6.  Add just enough cream to give a thick puree.  (You may not need to use the full amount.)  Season with salt and pepper and a little grated nutmeg, if using.  Serve at once.

gingerbread 2


(I halved these amounts and baked in a loaf pan)

1 pound (450 g) flour  (about 3 1/3 cups)

1/2 ounce (15 g) ground ginger (4 teaspoons)

1 teaspoon baking soda

4 ounces (110 g) butter

4 ounces (110 g) brown sugar (about 2/3 cup)

12 fluid ounces (335 ml) dark molasses

1 teaspoon lemon extract

2 eggs, lightly beaten

In Preparation:  Preheat oven to 350 F

1.  Line a 9-inch square baking pan with parchment paper.

2. Sift the flour into a large bowl.  Add the ground ginger and the baking soda.

3.  In a small saucepan, over low heat, melt the butter, brown sugar, and molasses together.  Add lemon extract.

4. Make a well in the flour and add the mixture from the saucepan.  Mix together thoroughly.

5.  Add the beaten eggs and mix well.

6.  Pour into prepared pan and bake for about 50 minutes.  Test with a toothpick.  If it comes out clean, the cake is done.  If not, bake for a few minutes more.


Filed under Books, Desserts, Sides, Vegetables

Gingerbread Magna-Tiles

As Halloween fast approaches, the thought of doing another haunted gingerbread house crossed my mind.  But a couple of weeks ago Jamie had a play date with his friend, Lucas, and they built an amazing Azkaban Prison (from Harry Potter) out of Magna-Tiles, which inspired me to do something different.

Some basic shapes in a Magna-Tiles set.

Magna-tiles are great building tiles with magnets on their edges making the pieces stick together when placed side by side.  They come in two sizes of squares and several triangular shapes.  I decided to create gingerbread Magna-tiles for them to build their own haunted houses with during a cooking project/play date at our house.  Instead of magnets, of course, Royal Icing dyed grey would be used.  The recipe for the gingerbread is the same one I used last year.  It is so delicious and is perfect for building.

In preparation for the project, I made templates of the Magna-Tiles shapes out of card stock.  Downloadable PDF files of these are here.  Then I cut them out and placed them on top of the gingerbread dough and scored the dough around the shapes with a sharp knife.  I kept the rough edges intact so that the cut edges would stay sharp and crisp.

Roll out the dough on parchment paper to about a 1/8-inch thickness about the size of your baking sheet

I baked it for about  10 minutes (the recipe says to do so for 15 minutes, but I found this to be a bit too long).  Then I cut out the shapes while the dough was still soft. After it cools a bit on the baking sheet, you can remove the side pieces and cool cookies on racks.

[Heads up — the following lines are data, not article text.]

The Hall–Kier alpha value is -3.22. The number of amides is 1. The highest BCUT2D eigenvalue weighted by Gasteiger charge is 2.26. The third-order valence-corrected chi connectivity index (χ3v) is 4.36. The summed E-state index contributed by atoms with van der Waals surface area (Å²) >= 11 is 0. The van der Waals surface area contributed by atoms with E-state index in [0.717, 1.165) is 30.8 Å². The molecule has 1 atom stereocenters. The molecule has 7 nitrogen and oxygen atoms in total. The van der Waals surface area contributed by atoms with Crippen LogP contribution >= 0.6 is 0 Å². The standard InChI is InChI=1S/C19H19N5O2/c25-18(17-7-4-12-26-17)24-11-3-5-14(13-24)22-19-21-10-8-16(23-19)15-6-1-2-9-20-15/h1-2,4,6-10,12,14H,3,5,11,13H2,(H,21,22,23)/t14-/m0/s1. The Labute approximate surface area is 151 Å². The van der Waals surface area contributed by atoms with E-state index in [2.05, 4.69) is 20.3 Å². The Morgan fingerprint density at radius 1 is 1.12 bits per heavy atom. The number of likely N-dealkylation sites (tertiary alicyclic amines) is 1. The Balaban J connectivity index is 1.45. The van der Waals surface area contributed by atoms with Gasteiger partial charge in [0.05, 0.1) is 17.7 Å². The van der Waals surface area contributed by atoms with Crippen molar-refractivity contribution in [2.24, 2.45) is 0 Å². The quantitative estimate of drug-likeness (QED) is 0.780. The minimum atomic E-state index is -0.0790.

Since there were three boys involved (Lucas’ brother Caleb also joined in the fun)I made a double batch of dough.¬† I ended up with three large squares for each boy to be used as a base and twelve squares and a bunch of triangles.¬† In retrospect, I should have made more squares!

Before they arrived, I made a work station for the builders.  Each had a baking sheet covered in foil to make their house on, a bag of grey cement (icing), a bunch of different goodies to decorate with, some white, black and red fondant for sculpting objects and monsters, and some food coloring pens (love these!)

Then they got to building (as will be evident, all three boys are really into Harry Potter right now)…

Lucas made Bellatrix Lestrange’s¬† Cave:

Dementor in front

I think this is a dragon egg encircled by Nagini (Voldemort's snake)

Jamie made the Shrieking Shack:

Close up of interior

Caleb made Hogwarts Castle:

It was a very creative and sugar filled play date. ūüôā


Filed under Art Related, Children, Cookies, Desserts

Gingerbread Castle

Hope everyone had a Merry Christmas for those of you who celebrate!

We went to visit our family in Long Island for the holidays.¬† I always bring some goodies.¬† This year it was a¬† Gingerbread Castle which Jamie and I made and decorated beforehand, and assembled at my sister-in-law’s house.

The process was the same as when we made the Haunted Gingerbread House:

I made a pattern and printed it on card stock and cut it out.¬† Then I made gingerbread and cut out shapes using said pattern. We assembled it using royal icing as the “mortar” to hold the pieces together.¬† For the windows, we filled cut out holes with crushed Jolly Ranchers that melted into “glass” when baked.¬† The moat of the castle¬† was a giant gingerbread frame and filled with “water” made from Blue Raspberry and Green Apple flavored crushed Jolly Ranchers.

With the drawbridge up... Note the "swampy" water...

With the drawbridge down. "Chains" made from fruit leather.

Jamie decorated almost the entire castle by himself.

We used a happy colored “palette” (e.g. brightly colored jelly beans, candy coated chickpeas, licorice, candy covered chocolate, fruit jellies, and candy coated seashells) since it is a cheery holiday, rather than the muted dark palette we used for the Haunted House.

Instead of ghouls, Jamie  made a snowman out of fondant and decorated it with a food coloring pen.

Unlike the Haunted House, the Castle was picked at and eaten and demolished in a day and a half or so by a houseful of people, rather than our small family of three. ūüôā
Hope everyone has a great last week of the year!


Filed under Children, Cookies, Desserts